Journalists from Unlucky Sky, ITV and BBC were battered by the elements today as they battled hurricane-force winds from Storm Ciaran live on air.
Ashna Hurynag was reporting on the storm asa short distance from the coast at St Helier, Jersey, when it suddenly disappeared from the screens after being knocked to the ground by the strong winds.
The Channel Islands have been hit hardest by Ciaran so far, with dozens of people evacuated from their homes as roofs were torn off and windows smashed, with winds expected to reach 180 mph.
As the correspondent battled the winds, she spoke to her colleagues in their London studio and joked with viewers: “It must be said, I have never felt wind speeds like this.”
“We were told the wind speeds were in excess of 100 miles per hour and just looking at the sea behind me you can see these huge waves crashing onto the beachfront,” she added before to briefly disappear from the screens.
As she stood up, she laughed awkwardly, adding “you can see the way those winds blew me around then” before warning members of the audience watching to “stay home”.
Meanwhile, Good Morning Britain viewers criticized ITV for also sending its journalists out into the worst of the storm to report on the weather bombshell, despite high winds and torrential rain.
Ashna Hurynag was speaking near the stormy coast of St Helier on the island of Jersey when she was pushed to the ground, briefly disappearing from screens.
Another Sky correspondent, Dan Whitehead, was also sent to deal with the storm in Cornwall where he spoke about the amber weather warning.
Good Morning Britain viewers have criticized ITV for sending its journalists to report on the weather bomb, despite forecasts of winds reaching 110mph
Jonathan Swain was seen in Bude, Cornwall, as torrential rain continued to fall on him while Richard Gainsford spoke from Brighton in East Sussex, as waves crashed against the sea wall.
The BBC’s Dan Johnson was in St Hellier in Jersey where he reported on the dangerous conditions, drenched by fierce seafront spray and driving rain.
The weather bomb caused emergency workers to warn people to stay away from coastal paths amid fears 35ft waves could wash passers-by into the sea, while the Met Office issued an amber warning of ‘risk for life” in the event of flying debris.
Many viewers who tuned into GMB this morning described the channel’s decision to send journalists into the dangerous storm as “totally irresponsible”, despite warning the public not to go out.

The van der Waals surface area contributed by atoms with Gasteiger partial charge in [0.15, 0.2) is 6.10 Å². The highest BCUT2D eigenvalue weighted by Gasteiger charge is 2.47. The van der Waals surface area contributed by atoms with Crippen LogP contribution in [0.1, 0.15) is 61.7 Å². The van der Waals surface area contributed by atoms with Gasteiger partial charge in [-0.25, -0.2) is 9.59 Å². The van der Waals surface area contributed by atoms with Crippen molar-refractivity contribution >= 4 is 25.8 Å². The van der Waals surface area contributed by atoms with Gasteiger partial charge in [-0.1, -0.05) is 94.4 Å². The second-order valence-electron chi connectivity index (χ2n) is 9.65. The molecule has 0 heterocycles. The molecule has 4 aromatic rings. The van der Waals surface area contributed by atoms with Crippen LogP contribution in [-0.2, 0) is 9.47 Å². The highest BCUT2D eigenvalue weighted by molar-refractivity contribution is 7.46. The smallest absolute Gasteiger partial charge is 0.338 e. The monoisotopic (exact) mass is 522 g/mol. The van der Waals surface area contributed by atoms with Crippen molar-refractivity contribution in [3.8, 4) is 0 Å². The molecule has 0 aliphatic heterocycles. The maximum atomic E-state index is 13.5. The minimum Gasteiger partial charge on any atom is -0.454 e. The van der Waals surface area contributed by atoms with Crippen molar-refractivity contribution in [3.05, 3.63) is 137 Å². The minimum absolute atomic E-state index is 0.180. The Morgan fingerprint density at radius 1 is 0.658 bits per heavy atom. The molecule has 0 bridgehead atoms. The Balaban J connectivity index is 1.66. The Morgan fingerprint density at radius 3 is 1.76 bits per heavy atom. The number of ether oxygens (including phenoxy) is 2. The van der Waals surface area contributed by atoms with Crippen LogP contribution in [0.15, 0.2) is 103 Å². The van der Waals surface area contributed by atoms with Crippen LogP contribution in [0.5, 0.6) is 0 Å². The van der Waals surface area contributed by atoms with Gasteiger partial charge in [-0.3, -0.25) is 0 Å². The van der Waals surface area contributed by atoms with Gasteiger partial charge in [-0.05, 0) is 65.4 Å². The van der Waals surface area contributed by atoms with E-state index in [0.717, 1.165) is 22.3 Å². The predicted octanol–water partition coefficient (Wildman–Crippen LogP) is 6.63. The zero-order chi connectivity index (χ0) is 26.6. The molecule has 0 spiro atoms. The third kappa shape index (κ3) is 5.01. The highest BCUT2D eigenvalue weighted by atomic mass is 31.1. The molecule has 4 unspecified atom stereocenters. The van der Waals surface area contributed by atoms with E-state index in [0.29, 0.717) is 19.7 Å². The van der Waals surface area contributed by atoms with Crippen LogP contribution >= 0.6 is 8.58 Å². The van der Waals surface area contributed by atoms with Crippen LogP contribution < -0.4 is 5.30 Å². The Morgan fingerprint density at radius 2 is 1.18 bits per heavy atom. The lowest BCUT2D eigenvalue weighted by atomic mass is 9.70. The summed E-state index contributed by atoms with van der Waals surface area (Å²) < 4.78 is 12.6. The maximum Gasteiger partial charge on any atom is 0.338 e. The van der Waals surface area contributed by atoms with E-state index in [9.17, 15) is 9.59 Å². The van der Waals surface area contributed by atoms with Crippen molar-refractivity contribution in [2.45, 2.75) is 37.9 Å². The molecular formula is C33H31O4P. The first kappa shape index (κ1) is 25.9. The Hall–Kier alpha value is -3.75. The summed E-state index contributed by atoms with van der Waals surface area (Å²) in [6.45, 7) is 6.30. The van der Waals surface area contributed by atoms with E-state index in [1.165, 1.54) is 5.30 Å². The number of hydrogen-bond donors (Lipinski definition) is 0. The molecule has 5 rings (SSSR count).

One of them wrote on social media; “It’s crazy, here you are warning people that there is a risk to life, particularly near the seaside, so GMB is content to send journalists there, not just 1 but 3 different places, it’s crazy. is absolute madness and totally irresponsible.”
Another said: “Typical GMB sends a reporter then tells everyone to stay indoors. »
“Weather warnings, so what is GMB doing?” Send reporters to attend,” added a third. A fourth said: “Why do shows do this to bad weather guys? We know what cold and wind feels like. Bring them inside with a cup of tea.
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ITV journalist Jonathan Swain was seen in Bude, Cornwall, as rain continued to fall on him.
JERSEY: Dozens of people on Channel Island were forced to shelter in a hotel after winds of more than 100 mph from the storm damaged their properties.
KENT: The weather bombshell has led rescuers to warn people to stay away from coastal paths, fearing 35ft waves could sweep passersby into the sea.
Those watching Good Morning Britain this morning criticized the show for sending journalists into dangerous weather conditions.
Sky viewers also criticized studio bosses for sending their reporter into dangerous weather conditions.
One wrote: “There are warnings about a threat to life, so your producers decide it’s wise to bring out your reporter.” Wouldn’t it be safer to install a camera without risking anyone’s safety?
Another said: “People are being evacuated. I know, let’s send a reporter to this dangerous island.
The storm hit the UK overnight, creating chaos on the roads as commuters were told to work from home where they could and hundreds of schools closed their doors.
Flooding is expected in 54 areas, mainly on the south coast, according to the Environment Agency.
A major incident has been declared in Hampshire and the Isle of Wight due to expected pressure on local services.
In Jersey, people were forced to shelter in a hotel after winds of more than 100 mph from the storm damaged their properties.
In a statement published on X, police said four other people were moved to another accommodation with winds reaching a maximum speed of 160 km/h.
Meanwhile, Cornwall Council said more than 8,500 homes in the county were without power due to the storm.